PAINTING FROM PHOTOGRAPHS – mundane craft or true modern art?

Photography has played an ever-growing role in my picture-making since the first day of the second term, of my second year at Saint Martin’s School of Art. It was a bleak winter’s day in 1980 and I remember feeling particularity depressed about the direction – or lack of direction to be precise that my painting was taking. For the past four terms at the school I’d walked a wobbly tightrope between the pressure to emulate my tutors’ abstract expressionism, and my own innate passion for making representational images. The resulting stream of paintings echoed this dichotomy, rarely convincing as abstract or figurative; more often than not, a clumsy, unresolved mishmash of the two forms. If, as occasionally happened, I turned out a pleasing picture, it was always more by luck than by design, with me clueless as to how or why I had achieved this. 

THE COACH PARTY (detail) – 1980 – oil on canvas
This was the first painting I made after my talk with David. It was huge (the foreground figures were to-life scale) and liberating in equal measure. I was rarely happier or more stimulated when working on a painting.

Then, on that winter’s day in 1980, while I was pacing back and forth, dreading the coming weeks and months, a new tutor called David Hepher walked into my studio space, and my art career was changed forever. David, unlike all the other tutors at Saint Martin’s was a figurative artist and to this day I have no idea how he came to be teaching there, but for me, his sudden appearance was as timely as that of an Old Testament angel. I distinctly recall his expression as he first set eyes on my paintings – large canvases full of expressively, heavily painted figures of young people hurtling boldly through a romanticised Israeli landscape.

RESTING AT MONTFORT (detail) – 1980 – oil on canvas
This was the third painting in what I still think of as my “Hepher Series”, and I was already discovering, as he surely knew I would, that “copying” would provide its own form of interpretation…

A warm quizzical smile came across his face like that of someone unexpectedly bumping into an old friend. Then I remember that he sat down on my rickety paint-spattered moulded plastic chair. During the previous four terms at the school not one tutor had ever smiled this kind of smile when looking at my pictures, let alone sat down in my space. By the end of the ensuing conversation it became apparent that he was almost as relieved to see my work in that school, as I was thankful that he was now teaching there.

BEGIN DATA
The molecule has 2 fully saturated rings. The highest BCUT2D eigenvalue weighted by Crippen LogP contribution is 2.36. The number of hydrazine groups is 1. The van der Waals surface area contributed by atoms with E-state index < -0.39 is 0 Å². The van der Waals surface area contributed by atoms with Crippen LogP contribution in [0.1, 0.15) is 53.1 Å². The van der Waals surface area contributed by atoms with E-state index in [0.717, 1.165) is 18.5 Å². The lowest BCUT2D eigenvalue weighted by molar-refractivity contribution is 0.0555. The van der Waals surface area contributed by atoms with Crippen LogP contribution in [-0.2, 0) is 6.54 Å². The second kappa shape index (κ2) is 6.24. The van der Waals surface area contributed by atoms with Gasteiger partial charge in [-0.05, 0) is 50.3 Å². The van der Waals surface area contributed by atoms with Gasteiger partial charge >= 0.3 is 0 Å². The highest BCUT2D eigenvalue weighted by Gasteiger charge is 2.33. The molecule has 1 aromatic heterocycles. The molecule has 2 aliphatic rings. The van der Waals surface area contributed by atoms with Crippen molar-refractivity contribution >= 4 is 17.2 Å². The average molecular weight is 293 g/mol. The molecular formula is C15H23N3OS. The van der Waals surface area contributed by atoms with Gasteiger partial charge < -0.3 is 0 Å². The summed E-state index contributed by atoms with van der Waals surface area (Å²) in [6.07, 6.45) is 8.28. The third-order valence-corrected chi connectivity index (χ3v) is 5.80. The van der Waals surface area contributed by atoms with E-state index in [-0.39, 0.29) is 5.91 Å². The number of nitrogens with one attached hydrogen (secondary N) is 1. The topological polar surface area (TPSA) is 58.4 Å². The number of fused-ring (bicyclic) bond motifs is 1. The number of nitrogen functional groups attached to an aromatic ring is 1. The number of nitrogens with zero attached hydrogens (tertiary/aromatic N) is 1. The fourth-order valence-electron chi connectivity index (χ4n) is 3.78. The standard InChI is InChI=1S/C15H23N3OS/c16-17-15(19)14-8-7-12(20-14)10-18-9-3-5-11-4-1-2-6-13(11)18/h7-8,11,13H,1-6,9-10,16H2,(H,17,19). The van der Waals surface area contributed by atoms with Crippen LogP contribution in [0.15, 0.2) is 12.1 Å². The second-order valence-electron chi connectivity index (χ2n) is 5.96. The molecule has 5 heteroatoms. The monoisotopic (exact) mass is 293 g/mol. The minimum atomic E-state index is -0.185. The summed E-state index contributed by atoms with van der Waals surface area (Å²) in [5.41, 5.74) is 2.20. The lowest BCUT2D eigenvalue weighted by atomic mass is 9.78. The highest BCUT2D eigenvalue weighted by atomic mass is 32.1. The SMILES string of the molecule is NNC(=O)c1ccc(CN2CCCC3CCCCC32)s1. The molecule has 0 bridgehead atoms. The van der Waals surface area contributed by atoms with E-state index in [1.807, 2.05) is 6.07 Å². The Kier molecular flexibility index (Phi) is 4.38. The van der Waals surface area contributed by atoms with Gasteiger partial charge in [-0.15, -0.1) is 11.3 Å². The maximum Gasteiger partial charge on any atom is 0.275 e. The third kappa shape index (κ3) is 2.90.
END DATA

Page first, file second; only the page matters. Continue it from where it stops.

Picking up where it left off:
The Banyas Waterfall – 1981 – oil on canvas
One of my favourite spots on Earth; the source of the River Jordan, and almost believably, as the Macedonian soldiers believed two centuries before Christ, the birthplace of the god Pan. Notice the way I played with tonality and shadowing to create more drama…

The first thing he asked me was who my favourite artists were, and when I said Vermeer and Hopper he looked curiously at my wild and frenzied pictures. He then reminded me of Vermeer’s reliance on the camera obscura for achieving these perfectly painted captured moments and asked me why I didn’t use my own photos in a similar fashion?

CHURCH OF SAINT MARY MAGDALENE & GARDEN OF GETHSEMANE – 1982 – oil on canvas
This painting was commissioned, paid for and then returned back to me as a gift, when my patron’s new girlfriend took against it. It could even yet prove to be the first and only painting I sell twice!

While I’d already been using photographs for the past year or so as a form of rough reference, in the same way I worked from my sketchbook, David convinced me  to try something “bolder”, in his words, but hugely controversial; especially within such a temple of conceptualism and abstract expressionism as Saint Martin’s. He suggested that I take my favourite photographs and copy them as faithfully as possible in oils, like huge painted photographic enlargements. He felt certain that in this way I would find the inner artistic peace I was craving.

MOUNT MERON FROM SEFAD – 1983 – oil on canvas
In a similar way to the Casino painting below, I seem to have slightly shifted the angle of the tombstones, and altered the line of telegraph poles – I’m guessing to increase the sensation of being drawn down into the valley, before being swept up again toward the distant mountain.

And cutting a long story short, David’s empathetic advice proved successful, even though the pictures I went on to produce with this new method ensured that I would prove even more of a problematic enigma for most of his colleagues. Presented here are several of the large canvases I painted as a direct result of David’s tutelage. Some them have appeared on this site before, but never side-by-side with the “offending” snaps! 

THE OLD BRITISH CASINO – HAIFA – 1985 – oil on canvas
In some ways this is the most faithful photographic copy I made in the entire series of pictures (the removed fisherman notwithstanding), yet the subtle shift in angle and perspective is stark – and effective – I think?

5 thoughts on “PAINTING FROM PHOTOGRAPHS – mundane craft or true modern art?

  1. Thanks for the post. I have always felt a little guilty for my reliance of photos as references but after reading your post and thinking about my own work, I realize they were just that, references, not copies.

    Liked by 1 person

  2. Exactly. The argument that it’s “cheating” in some way implies that there is some invisible book of rules written by some kind of arbiter of how art should be made. But of course, for better and for worse, there are no rules, and good art is good art, and bad art is bad art no matter what the point of reference.

    Liked by 1 person

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